Emily Beam’s high school boyfriend shot himself in front of her in their high school library. Reeling in the aftermath, Emily’s parents ship her off to boarding school in Amherst, Massachusetts. There, she starts to rebuild her life through reading and writing poetry like her idol, Emily Dickinson. Over the course of the next few months, Emily lets herself heal with the help of the ghost of Dickinson, as well as some very real friends.
Darker in tone and much more contemplative than it first appears, Jenny Hubbard’s thoughtful, memorable book weaves together Emily’s past and present worlds as she seeks answers and peace from the traumatic events that haunt her. Lyrical, moving, and full of lush poetry, this is a case where the poems in the book add strength to the narrative and its characters as opposed to taking away from those elements.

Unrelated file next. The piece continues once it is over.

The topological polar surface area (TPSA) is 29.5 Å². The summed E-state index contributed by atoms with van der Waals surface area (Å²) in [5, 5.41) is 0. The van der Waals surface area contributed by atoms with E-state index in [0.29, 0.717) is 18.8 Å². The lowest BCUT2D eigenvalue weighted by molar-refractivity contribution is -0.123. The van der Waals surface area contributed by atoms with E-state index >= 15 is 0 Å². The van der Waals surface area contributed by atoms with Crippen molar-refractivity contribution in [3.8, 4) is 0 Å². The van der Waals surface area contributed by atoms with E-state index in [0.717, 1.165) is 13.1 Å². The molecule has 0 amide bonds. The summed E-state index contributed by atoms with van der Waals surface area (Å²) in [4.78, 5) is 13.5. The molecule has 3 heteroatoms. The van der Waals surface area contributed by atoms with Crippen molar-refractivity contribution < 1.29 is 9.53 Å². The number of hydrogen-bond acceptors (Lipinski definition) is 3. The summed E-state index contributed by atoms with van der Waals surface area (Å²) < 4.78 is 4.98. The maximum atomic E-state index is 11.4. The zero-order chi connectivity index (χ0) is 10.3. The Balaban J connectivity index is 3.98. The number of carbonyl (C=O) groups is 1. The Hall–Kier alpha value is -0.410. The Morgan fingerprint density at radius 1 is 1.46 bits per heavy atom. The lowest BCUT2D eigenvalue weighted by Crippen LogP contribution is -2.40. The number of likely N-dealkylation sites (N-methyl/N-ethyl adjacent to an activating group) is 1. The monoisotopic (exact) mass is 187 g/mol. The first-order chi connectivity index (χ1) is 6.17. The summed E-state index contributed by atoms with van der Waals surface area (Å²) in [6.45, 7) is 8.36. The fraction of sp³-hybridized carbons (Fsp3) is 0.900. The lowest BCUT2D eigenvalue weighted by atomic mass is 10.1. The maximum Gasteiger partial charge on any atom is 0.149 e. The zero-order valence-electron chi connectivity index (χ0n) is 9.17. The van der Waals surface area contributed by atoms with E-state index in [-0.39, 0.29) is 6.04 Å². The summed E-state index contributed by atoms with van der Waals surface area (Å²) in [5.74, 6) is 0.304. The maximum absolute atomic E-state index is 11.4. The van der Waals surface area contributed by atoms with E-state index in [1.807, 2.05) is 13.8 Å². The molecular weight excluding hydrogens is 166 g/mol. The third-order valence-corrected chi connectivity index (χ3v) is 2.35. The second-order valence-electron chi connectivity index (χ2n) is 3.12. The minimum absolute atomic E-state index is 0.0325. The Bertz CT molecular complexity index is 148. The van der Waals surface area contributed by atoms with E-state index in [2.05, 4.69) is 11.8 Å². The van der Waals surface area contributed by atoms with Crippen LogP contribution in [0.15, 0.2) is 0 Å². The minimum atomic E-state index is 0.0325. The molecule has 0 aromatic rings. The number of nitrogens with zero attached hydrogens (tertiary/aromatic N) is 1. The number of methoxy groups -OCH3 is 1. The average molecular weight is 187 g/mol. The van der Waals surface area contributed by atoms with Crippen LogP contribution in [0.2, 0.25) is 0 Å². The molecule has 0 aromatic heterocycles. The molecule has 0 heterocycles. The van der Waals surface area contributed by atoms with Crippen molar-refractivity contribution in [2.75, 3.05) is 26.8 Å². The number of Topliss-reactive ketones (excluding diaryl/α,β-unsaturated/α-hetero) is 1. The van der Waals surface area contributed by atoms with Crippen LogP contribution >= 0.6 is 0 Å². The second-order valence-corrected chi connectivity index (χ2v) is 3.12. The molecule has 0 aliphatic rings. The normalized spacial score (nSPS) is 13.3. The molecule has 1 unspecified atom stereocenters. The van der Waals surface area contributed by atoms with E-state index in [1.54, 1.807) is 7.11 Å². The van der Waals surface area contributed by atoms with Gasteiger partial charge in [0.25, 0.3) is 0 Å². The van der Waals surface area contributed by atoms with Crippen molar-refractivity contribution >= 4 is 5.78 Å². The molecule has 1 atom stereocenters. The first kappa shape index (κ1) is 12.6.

Hubbard chooses to alternate between Emily’s present at the boarding school and her past with her boyfriend, Paul. The flashbacks to the past help add dimension to Emily’s current state, and her poetry, written in the present environment, add meaning as she finds new perspective on her life. This is a layered story, and the texture is complex. This is going to work better for sophisticated readers than it is for reluctant or struggling ones.
One minor nitpick: Hubbard chooses to set her story in 1995, which wouldn’t be an issue at all if the reader wasn’t constantly confronted with the date. While it seems as though Hubbard picked this date because it’s close enough to present day to relate to most teens but far back enough to not deal with cell phones and the internet, something about it stuck in my craw. I kept finding myself distracted by the chosen date, which takes away from how absolutely beautiful the novel is.
Although it will have limited appeal, it should still find an audience. This is smart, thoughtful, YA, and it doesn’t offer its readers any easy outs. Recommended.
And We Stay by Jenny Hubbard. Delacorte Press: 2014. Library copy.